Monday, December 13, 2010

Properly Fitting the DM's Mouthpiece

My first post on the DM's Mouthpiece is here

Harold's excellent follow-up and response is here

When i posted the first post, I was typing on my iPad, which generally means it is a thought that popped into my head and if I didn't put it down immediately, it would fly away on its cute little wings - bye bye!

Here's more of the same, hopefully more fleshed out ;)

Anyhow, the rest of my definition of the DM's Mouthpiece:

1 - Unmeasurable Power - Gandalf, Elminster, Fizban (Dragonlance) fit the definition
2 - Have no problem telling characters / pcs what to do, but when asked for clarification, speak in riddles
3 - Could easily do whatever mission they have asked / assigned to the pcs with both hands tied behind their backs, gagged and castrated - but still require the PCs to do it.
4 - When PCs are totally off the rails, can always find the PCs and return them to the rails, point in the right direction, and clarify the riddles still befuddling the PCs

These are not mere NPCs. These are not DM PCs (a true horror). These are Demi-Gods masquerading as mere mortals, ensuring that the PCs stay within the bounds of the DM's ongoing story.

Any NPC can speak for the DM. DM Mouthpieces speak as the DM.

Thanks for the great discussion folks!

- Posted using BlogPress from my iPad


  1. Well with great power comes great responsibility. This saying is very true when it comes to being a DM. When you are the DM your players are telling you that they trust you to not rail road them. If you use a DM mouthpiece to get what you want when you want it done then that may be seen as a form of railroading. Granted, DM mouthpieces can be more background type characters as in Gandalf that show up and give information and then disappear when the PCs engage the big bad but on the whole DMs should probably tread very carefully with having uber NPCs that do everything for the players. Great original post, follow up post by Herald and reply post by you.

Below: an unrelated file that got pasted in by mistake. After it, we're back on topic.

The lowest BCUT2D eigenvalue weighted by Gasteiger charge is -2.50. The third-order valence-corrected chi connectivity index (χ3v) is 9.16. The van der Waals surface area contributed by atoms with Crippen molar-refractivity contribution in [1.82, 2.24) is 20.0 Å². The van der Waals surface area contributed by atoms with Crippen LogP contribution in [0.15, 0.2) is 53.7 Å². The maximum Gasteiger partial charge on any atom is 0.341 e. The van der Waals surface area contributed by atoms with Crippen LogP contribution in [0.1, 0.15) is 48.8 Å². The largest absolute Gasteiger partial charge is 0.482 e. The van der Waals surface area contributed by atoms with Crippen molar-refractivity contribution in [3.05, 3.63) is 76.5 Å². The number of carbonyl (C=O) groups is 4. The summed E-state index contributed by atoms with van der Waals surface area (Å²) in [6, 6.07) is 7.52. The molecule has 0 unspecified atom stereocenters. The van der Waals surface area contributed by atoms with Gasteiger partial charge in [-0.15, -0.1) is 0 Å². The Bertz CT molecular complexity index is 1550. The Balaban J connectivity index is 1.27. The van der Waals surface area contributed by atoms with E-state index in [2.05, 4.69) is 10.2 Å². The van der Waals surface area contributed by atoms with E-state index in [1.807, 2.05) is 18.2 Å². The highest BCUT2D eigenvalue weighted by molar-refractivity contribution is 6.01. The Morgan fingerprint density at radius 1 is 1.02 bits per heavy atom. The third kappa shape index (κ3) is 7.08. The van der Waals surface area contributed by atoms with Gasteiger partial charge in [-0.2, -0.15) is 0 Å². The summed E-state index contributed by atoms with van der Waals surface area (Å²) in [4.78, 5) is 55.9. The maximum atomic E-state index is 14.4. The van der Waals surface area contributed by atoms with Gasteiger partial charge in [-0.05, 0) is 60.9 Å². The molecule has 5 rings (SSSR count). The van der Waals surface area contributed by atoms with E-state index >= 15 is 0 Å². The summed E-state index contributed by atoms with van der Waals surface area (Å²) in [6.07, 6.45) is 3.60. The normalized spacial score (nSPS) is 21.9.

2. I can get behind your definition, Tenkar. I still don't think that these characters neccesarily have to be of the devil, though. Granted, if their sole purpose is to whip the players (back) on track, then yes, they are bad.

    Still, in a world where gods meddle in the affairs of mortals, and great and un-named evil waits for the oportunity to pounce, such characters have a role, although small, to play. There will always be things happening behind the scenes, and this is the domain of Gandalf & Co. Some things have to be done by a Hobbit, and setting things up for the Hobbit to succeed is a good job for an epic NPC.

    Anyway, I think I have used up my soapbox-time for now.

    /rant-mode deactivated

  3. I don't believe they are inherently bad, just extremely easy to go bad.

    Still, I think we agree more then we fail to agree ;)


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